Shadowing a Doctor

July 18, 2014

When most people think of working overseas in healthcare, they envision medical professionals working in war-torn areas or areas stricken by some kind of natural disaster. While this may be true, it is only part of what you would be doing. The truth is it’s not all chaos & emergencies in international healthcare.

Observing a surgical procedure in the operating theatre in Iringa, Tanzania. Although health emergencies and war zones make the headlines and receive more attention, working in international healthcare does not always mean working in a chaotic environment. If you are interested in international healthcare but the thought of working in the chaos of a war zone does not appeal to you, there are several other possibilities. For example, you could be part of a vaccination programme or you could choose to work in a teaching hospital in third world countries, training the next generation of local doctors. One of the goals of most organisations is not just to provide ‘imported’ care but to help countries get self-sufficient in terms of medical care.

Short-term placements are another option, especially if you would like to keep working in this field but without major disruptions to your family life. Most organisations maintain a pool of professionals that they can call upon to help when needed.

What’s so fascinating about working in international healthcare?

Like any other opportunity, working overseas too has its fair share of pros and cons. One of the biggest downsides to working in this field is that it means having to be away from your family, sometimes for long stretches of time. The second downside is that most assignments are in resource poor countries where you may not have access to all of the luxuries and amenities that you are used to back home.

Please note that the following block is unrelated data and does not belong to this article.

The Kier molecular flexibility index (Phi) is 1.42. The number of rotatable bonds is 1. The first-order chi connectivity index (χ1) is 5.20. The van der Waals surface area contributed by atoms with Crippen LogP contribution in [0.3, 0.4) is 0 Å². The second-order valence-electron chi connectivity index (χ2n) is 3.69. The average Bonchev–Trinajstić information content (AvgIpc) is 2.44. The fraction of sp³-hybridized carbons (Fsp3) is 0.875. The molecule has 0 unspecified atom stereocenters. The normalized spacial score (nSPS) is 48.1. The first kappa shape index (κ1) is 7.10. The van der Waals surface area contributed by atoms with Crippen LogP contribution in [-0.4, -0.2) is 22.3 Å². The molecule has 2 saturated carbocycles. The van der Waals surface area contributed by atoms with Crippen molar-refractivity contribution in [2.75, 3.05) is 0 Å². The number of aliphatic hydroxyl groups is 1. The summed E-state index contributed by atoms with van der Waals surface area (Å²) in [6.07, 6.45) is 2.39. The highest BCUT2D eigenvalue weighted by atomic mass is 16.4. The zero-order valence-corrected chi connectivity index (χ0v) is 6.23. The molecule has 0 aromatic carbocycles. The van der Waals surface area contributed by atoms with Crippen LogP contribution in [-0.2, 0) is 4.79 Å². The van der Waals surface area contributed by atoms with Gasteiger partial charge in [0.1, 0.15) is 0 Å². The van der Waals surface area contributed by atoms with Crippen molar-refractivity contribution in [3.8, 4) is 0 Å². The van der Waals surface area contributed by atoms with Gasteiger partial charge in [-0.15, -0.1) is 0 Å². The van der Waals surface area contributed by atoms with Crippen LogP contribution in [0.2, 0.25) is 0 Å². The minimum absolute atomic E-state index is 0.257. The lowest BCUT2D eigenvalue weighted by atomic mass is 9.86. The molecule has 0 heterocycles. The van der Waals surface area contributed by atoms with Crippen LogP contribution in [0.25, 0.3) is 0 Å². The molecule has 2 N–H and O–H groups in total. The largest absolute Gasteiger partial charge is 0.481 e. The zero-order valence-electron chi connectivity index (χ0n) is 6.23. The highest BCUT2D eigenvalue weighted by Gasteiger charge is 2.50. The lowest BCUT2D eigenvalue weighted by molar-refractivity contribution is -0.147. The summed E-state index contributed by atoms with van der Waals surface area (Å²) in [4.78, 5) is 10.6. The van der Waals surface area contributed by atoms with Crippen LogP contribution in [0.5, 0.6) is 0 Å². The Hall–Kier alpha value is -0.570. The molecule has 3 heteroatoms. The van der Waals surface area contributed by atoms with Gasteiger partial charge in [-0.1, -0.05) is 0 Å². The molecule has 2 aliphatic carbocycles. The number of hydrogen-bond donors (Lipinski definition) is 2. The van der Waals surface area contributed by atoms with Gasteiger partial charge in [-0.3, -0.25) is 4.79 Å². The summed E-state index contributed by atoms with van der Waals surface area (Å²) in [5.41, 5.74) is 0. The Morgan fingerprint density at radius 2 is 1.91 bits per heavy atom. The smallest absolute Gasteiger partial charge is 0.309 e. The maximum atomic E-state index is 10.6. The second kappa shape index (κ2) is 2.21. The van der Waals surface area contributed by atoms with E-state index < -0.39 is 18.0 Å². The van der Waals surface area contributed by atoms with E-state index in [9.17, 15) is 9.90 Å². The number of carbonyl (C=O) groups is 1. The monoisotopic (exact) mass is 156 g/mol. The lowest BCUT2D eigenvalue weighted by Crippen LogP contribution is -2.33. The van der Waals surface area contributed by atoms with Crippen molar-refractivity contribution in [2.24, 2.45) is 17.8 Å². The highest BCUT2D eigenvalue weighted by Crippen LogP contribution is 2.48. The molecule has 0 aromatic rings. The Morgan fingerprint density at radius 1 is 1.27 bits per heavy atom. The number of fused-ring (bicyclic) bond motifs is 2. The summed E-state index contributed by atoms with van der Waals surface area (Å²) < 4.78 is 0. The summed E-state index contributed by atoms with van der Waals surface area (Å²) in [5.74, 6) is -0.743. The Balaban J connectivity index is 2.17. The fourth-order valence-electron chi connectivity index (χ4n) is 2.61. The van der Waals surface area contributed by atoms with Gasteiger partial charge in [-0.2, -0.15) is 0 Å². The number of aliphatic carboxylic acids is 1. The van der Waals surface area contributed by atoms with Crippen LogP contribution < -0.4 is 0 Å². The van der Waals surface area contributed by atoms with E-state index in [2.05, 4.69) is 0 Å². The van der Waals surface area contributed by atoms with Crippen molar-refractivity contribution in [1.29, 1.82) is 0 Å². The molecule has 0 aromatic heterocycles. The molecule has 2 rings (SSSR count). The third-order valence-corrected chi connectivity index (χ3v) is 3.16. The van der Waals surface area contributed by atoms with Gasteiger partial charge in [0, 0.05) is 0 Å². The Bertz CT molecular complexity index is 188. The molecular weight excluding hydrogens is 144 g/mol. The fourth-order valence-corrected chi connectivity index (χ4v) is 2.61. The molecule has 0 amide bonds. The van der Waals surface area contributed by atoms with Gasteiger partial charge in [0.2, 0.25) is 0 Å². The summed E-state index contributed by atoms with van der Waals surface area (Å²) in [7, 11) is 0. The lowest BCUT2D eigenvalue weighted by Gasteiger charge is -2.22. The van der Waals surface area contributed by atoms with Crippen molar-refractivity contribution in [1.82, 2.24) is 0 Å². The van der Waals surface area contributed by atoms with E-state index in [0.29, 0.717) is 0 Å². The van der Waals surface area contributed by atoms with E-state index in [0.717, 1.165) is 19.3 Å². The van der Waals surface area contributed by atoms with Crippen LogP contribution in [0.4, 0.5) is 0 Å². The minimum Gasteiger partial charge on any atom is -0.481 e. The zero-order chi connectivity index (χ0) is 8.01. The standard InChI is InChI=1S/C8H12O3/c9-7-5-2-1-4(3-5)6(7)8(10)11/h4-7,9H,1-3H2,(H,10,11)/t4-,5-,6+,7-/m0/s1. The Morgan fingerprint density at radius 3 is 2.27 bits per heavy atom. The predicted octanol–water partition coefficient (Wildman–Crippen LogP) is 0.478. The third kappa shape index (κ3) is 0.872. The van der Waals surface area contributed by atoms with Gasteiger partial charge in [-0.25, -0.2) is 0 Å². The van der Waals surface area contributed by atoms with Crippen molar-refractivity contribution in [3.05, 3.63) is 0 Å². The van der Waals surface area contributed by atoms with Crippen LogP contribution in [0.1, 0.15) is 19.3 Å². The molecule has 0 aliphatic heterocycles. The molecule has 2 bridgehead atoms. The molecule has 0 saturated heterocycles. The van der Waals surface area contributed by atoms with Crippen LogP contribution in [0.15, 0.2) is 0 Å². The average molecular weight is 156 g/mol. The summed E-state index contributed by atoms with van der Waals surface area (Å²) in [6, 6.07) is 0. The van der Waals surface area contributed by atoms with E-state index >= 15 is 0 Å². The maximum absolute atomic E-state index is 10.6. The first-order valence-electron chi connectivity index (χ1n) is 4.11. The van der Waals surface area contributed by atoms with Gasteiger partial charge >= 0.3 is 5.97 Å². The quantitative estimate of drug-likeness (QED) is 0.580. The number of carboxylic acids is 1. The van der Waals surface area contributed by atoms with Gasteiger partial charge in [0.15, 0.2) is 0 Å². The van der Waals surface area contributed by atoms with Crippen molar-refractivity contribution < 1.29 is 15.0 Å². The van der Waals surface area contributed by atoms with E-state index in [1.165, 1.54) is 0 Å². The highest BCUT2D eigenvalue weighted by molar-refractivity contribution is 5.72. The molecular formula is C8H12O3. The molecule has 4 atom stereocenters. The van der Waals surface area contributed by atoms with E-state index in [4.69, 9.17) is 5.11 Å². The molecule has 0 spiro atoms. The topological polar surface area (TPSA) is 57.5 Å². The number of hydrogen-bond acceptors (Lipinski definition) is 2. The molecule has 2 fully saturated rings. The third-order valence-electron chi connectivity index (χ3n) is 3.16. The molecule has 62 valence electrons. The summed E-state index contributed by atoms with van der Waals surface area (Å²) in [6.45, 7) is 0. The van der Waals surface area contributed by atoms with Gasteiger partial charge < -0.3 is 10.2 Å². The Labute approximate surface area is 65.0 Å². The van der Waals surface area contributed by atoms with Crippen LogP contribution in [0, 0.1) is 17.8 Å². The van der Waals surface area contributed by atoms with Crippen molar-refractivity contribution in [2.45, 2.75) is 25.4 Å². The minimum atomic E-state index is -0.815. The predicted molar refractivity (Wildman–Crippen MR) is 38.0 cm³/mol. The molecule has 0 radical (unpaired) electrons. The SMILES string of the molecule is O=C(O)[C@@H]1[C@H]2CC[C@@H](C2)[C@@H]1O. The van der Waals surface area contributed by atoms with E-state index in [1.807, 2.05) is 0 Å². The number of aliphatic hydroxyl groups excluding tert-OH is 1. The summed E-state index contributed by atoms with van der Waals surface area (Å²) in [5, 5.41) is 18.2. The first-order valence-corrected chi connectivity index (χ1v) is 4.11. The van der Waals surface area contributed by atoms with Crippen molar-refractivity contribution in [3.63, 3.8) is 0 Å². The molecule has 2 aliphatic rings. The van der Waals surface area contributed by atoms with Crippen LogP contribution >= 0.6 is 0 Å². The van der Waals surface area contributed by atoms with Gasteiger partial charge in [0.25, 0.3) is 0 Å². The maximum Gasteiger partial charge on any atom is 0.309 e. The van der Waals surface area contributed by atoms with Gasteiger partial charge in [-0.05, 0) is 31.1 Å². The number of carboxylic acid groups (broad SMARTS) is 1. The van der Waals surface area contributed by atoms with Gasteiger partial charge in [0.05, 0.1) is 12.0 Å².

However, it’s not all hardships of course. The opportunities and perks of the job often far outweigh the hardships or inconveniences that you may have to put up with, the opportunity to travel to different destinations and getting an in-depth understanding of the local people and their culture can be a very enriching experience. In addition to the prospect of personal development, it is also a great opportunity for professional development as you get to shoulder greater responsibilities and learn new techniques. Working internationally provides career prospects you would not otherwise have access to back home and these will eventually open doors and lead to other unexpected opportunities when you return home after your assignment.

For most healthcare workers who choose to take on foreign assignments, the biggest advantage of working overseas is the opportunity to work along with other medical professionals in their own, often challenging, environment.

Getting an experience in international healthcare

Interested in the idea but not sure if this is a field that is a good fit for you? Registering for a medical placement abroad is the best way to find out. During a medical placement, you get hands-on clinical experience working in local hospitals alongside local healthcare staff as well as other medical professionals from around the world.